As a family medicine and public-health physician practicing in South Carolina for the past 40 years, I see the proposed system for making marijuana available for evidence-based medical treatments as severely flawed.
S.212 provides for a wholly unnecessary system of marijuana cultivation centers, processing sites and dispensaries. The Federal Drug Administration is already working with the federal Drug Enforcement Authority to increase legitimate research on marijuana products for medical use, and the DEA has a well-established system to handle prescription narcotics.
Since the Food and Drug Administration is expected to approve an oral solution of pure plant-derived cannabidiol in the next 12-15 months, the federal system logically should be the one used.
A clear majority of South Carolinians — 77 percent in a 2016 Winthrop Poll — agree that “medical marijuana” should be “regulated by the FDA like current medications.” FDA oversight under the auspices of DEA designation of marijuana as a legal Schedule II controlled drug is what our state needs. There is no need for South Carolina to re-invent the wheel.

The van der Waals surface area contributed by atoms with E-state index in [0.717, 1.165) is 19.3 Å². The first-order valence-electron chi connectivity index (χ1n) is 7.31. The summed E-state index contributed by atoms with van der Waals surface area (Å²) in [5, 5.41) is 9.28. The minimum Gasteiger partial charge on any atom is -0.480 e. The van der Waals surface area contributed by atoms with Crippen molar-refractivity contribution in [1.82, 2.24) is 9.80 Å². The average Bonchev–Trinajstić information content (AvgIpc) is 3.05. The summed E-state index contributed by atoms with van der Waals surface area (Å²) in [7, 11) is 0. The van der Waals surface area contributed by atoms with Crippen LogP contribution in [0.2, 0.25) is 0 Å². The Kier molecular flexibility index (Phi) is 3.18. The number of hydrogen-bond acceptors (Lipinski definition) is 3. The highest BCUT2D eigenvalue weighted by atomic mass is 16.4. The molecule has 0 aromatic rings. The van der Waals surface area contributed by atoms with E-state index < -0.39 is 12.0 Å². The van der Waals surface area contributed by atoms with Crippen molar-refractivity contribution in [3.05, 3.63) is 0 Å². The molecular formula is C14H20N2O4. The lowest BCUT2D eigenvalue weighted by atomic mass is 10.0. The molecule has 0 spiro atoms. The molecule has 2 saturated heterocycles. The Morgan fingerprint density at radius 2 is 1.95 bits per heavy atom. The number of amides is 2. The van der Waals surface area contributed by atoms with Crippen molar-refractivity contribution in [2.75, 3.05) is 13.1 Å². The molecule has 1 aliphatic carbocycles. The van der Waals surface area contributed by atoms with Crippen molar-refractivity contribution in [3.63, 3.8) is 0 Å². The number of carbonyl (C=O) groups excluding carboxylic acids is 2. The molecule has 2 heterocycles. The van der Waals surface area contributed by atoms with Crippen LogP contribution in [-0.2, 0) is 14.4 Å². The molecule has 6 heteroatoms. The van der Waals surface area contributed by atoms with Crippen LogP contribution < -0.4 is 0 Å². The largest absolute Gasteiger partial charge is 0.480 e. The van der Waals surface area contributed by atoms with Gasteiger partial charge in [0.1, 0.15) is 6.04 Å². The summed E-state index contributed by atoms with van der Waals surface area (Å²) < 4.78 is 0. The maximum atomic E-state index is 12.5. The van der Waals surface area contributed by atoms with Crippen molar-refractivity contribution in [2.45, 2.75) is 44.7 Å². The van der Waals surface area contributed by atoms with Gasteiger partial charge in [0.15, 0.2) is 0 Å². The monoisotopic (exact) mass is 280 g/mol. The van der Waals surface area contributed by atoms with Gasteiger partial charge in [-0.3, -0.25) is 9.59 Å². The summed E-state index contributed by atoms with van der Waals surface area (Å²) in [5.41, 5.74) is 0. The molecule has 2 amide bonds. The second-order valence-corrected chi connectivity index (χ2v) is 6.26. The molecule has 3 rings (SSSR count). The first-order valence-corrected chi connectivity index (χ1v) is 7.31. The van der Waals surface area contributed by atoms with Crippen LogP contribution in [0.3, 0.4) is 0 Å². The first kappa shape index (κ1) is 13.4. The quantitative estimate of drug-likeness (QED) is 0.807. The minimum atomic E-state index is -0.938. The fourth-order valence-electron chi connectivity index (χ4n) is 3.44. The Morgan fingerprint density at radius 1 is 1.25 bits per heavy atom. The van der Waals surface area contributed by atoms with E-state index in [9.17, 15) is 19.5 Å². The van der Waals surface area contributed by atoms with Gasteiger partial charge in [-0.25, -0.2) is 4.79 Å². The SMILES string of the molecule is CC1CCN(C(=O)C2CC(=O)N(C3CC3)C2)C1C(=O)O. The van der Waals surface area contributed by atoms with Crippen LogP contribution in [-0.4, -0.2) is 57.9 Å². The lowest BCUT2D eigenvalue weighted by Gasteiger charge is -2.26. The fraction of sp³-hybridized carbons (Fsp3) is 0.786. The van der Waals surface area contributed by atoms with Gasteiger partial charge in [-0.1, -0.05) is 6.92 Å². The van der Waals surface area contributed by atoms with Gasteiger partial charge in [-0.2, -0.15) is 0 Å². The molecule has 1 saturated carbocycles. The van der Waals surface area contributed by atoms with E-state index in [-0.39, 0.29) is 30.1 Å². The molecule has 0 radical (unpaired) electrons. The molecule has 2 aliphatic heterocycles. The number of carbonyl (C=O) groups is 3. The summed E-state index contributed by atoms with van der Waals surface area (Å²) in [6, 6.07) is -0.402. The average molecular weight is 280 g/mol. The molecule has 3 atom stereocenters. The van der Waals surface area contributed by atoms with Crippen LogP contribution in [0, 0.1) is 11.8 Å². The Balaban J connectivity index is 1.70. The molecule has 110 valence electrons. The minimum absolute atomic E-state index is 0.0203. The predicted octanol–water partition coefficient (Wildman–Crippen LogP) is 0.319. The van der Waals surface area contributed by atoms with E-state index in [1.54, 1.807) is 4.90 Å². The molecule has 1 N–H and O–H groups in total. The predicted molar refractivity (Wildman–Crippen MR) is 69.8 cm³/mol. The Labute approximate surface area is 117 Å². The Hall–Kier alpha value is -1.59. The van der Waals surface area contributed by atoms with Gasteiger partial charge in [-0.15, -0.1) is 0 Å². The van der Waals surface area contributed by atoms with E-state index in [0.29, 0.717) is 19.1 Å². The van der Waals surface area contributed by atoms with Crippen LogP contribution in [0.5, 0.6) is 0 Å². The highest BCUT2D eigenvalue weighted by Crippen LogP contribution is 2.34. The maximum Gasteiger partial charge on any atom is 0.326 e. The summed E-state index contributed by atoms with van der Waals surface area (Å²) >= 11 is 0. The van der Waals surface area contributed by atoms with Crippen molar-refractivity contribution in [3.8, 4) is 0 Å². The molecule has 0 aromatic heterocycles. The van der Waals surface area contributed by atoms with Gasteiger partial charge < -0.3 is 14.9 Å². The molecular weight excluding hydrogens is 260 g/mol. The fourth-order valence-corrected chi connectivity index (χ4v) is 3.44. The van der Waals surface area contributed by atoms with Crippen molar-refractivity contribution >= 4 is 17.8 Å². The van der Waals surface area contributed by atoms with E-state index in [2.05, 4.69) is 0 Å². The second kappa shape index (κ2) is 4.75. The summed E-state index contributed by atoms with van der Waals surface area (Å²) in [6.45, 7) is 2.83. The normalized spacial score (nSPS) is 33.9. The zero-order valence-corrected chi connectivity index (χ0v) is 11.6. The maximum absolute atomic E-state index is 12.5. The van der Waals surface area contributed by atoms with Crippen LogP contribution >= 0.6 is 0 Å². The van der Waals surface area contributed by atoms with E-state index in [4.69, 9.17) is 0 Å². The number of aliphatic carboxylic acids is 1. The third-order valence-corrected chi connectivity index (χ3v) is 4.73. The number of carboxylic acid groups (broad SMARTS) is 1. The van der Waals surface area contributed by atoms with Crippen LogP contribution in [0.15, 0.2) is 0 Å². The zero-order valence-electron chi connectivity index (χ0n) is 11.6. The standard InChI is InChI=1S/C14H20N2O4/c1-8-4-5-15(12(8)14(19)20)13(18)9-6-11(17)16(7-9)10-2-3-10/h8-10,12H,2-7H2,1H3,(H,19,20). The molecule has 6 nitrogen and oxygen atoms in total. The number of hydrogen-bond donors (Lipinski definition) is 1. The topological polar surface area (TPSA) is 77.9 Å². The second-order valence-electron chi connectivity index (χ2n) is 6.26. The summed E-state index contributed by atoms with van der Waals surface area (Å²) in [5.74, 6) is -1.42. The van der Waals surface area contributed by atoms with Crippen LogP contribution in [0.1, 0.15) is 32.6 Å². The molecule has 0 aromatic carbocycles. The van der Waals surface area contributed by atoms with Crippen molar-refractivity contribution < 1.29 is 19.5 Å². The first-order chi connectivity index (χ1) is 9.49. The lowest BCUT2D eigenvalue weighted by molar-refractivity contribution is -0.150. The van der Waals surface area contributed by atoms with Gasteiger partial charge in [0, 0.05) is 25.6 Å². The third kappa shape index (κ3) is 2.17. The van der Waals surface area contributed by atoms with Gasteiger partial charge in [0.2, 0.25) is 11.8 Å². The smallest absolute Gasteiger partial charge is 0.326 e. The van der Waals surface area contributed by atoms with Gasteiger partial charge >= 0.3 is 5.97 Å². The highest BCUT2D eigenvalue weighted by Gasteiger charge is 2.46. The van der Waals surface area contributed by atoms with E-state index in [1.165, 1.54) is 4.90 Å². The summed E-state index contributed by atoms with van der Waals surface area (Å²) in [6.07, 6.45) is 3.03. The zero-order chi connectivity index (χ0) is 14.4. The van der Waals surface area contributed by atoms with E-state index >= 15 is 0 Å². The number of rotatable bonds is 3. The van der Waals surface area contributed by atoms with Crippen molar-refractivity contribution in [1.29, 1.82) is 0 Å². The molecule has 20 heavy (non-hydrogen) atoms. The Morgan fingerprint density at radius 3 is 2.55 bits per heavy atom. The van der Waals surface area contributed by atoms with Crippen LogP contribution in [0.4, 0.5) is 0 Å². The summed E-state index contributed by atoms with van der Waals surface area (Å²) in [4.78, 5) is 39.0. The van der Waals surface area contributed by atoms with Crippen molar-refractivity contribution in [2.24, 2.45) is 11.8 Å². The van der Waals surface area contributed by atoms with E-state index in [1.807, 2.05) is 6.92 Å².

Additionally, S.212 creates a wholly unnecessary system of “medical marijuana” cardholders, while leaving significant loopholes regarding dosing amounts and tracking of how much an individual purchases over time. Once again, the current registration system for prescribing and tracking narcotic drug use should be used here, in conjunction with South Carolina’s prescription drug monitoring system. Existing cooperative agreements with prescription drug monitoring systems in Georgia and North Carolina are effectively limiting drug-seeking behavior by narcotics abusers. So it can be with medical marijuana.
S.212 also requires our state to honor non-resident “medical marijuana” recommendation cards, which opens up our state to users from states that do not require in-person physician evaluations to obtain these “recommendations.” Our system of traditional drug prescription methods (hand-written or electronic) should be used for non-resident “medical marijuana” users requesting refills.
In short, this bill does not live up to its promise of compassionate care. It is critically flawed, and our legislators should instead use our current federal and state drug enforcement systems, in conjunction with upcoming FDA approval of medical marijuana practices that have been proven effective through evidence-based research now underway.
David F. Keely, M.D.
The State publishes a cross section of the letters we receive from South Carolinians in order to provide a forum for our community and also to allow our community to get a good look at itself, for good or bad. The letters represent the views of the letter writers, not necessarily of The State.